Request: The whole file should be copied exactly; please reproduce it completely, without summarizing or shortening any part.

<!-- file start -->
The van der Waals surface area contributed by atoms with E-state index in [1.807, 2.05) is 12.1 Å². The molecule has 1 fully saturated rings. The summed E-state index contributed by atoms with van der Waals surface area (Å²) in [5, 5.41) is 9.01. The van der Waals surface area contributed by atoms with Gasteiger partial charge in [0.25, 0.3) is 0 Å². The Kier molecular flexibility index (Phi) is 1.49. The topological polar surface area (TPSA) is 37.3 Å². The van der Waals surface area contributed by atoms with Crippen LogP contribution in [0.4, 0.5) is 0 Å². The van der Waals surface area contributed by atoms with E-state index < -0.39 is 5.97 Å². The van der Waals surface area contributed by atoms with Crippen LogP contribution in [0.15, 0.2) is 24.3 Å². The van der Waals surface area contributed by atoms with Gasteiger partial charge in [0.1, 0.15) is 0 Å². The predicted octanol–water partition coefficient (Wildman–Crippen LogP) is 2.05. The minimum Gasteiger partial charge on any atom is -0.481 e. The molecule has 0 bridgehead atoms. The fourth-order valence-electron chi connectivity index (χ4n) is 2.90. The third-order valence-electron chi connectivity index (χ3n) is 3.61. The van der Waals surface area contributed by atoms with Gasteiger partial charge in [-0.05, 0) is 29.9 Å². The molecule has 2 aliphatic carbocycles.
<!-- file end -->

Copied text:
The van der Waals surface area contributed by atoms with E-state index in [1.807, 2.05) is 12.1 Å². The molecule has 1 fully saturated rings. The summed E-state index contributed by atoms with van der Waals surface area (Å²) in [5, 5.41) is 9.01. The van der Waals surface area contributed by atoms with Gasteiger partial charge in [0.25, 0.3) is 0 Å². The Kier molecular flexibility index (Phi) is 1.49. The topological polar surface area (TPSA) is 37.3 Å². The van der Waals surface area contributed by atoms with Crippen LogP contribution in [0.4, 0.5) is 0 Å². The van der Waals surface area contributed by atoms with E-state index < -0.39 is 5.97 Å². The van der Waals surface area contributed by atoms with Crippen LogP contribution in [0.15, 0.2) is 24.3 Å². The van der Waals surface area contributed by atoms with Gasteiger partial charge in [0.1, 0.15) is 0 Å². The predicted octanol–water partition coefficient (Wildman–Crippen LogP) is 2.05. The minimum Gasteiger partial charge on any atom is -0.481 e. The molecule has 0 bridgehead atoms. The fourth-order valence-electron chi connectivity index (χ4n) is 2.90. The third-order valence-electron chi connectivity index (χ3n) is 3.61. The van der Waals surface area contributed by atoms with Gasteiger partial charge in [-0.05, 0) is 29.9 Å². The molecule has 2 aliphatic carbocycles.